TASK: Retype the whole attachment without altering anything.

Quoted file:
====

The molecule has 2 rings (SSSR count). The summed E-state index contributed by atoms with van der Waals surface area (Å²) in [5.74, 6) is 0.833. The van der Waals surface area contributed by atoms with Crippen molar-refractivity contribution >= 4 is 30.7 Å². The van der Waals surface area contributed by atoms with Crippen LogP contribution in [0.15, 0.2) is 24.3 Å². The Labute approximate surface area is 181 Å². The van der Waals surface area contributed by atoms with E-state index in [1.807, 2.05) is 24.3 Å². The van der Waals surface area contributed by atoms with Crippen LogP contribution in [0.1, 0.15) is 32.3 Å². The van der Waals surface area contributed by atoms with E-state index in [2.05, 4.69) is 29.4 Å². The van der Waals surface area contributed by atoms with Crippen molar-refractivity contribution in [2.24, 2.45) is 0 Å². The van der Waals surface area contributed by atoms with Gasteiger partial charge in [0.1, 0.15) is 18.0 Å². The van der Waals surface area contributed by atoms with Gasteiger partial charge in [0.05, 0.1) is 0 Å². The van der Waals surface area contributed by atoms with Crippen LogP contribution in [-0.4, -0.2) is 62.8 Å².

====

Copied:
The molecule has 2 rings (SSSR count). The summed E-state index contributed by atoms with van der Waals surface area (Å²) in [5.74, 6) is 0.833. The van der Waals surface area contributed by atoms with Crippen molar-refractivity contribution >= 4 is 30.7 Å². The van der Waals surface area contributed by atoms with Crippen LogP contribution in [0.15, 0.2) is 24.3 Å². The Labute approximate surface area is 181 Å². The van der Waals surface area contributed by atoms with E-state index in [1.807, 2.05) is 24.3 Å². The van der Waals surface area contributed by atoms with Crippen LogP contribution in [0.1, 0.15) is 32.3 Å². The van der Waals surface area contributed by atoms with E-state index in [2.05, 4.69) is 29.4 Å². The van der Waals surface area contributed by atoms with Crippen molar-refractivity contribution in [2.24, 2.45) is 0 Å². The van der Waals surface area contributed by atoms with Gasteiger partial charge in [0.1, 0.15) is 18.0 Å². The van der Waals surface area contributed by atoms with Gasteiger partial charge in [0.05, 0.1) is 0 Å². The van der Waals surface area contributed by atoms with Crippen LogP contribution in [-0.4, -0.2) is 62.8 Å².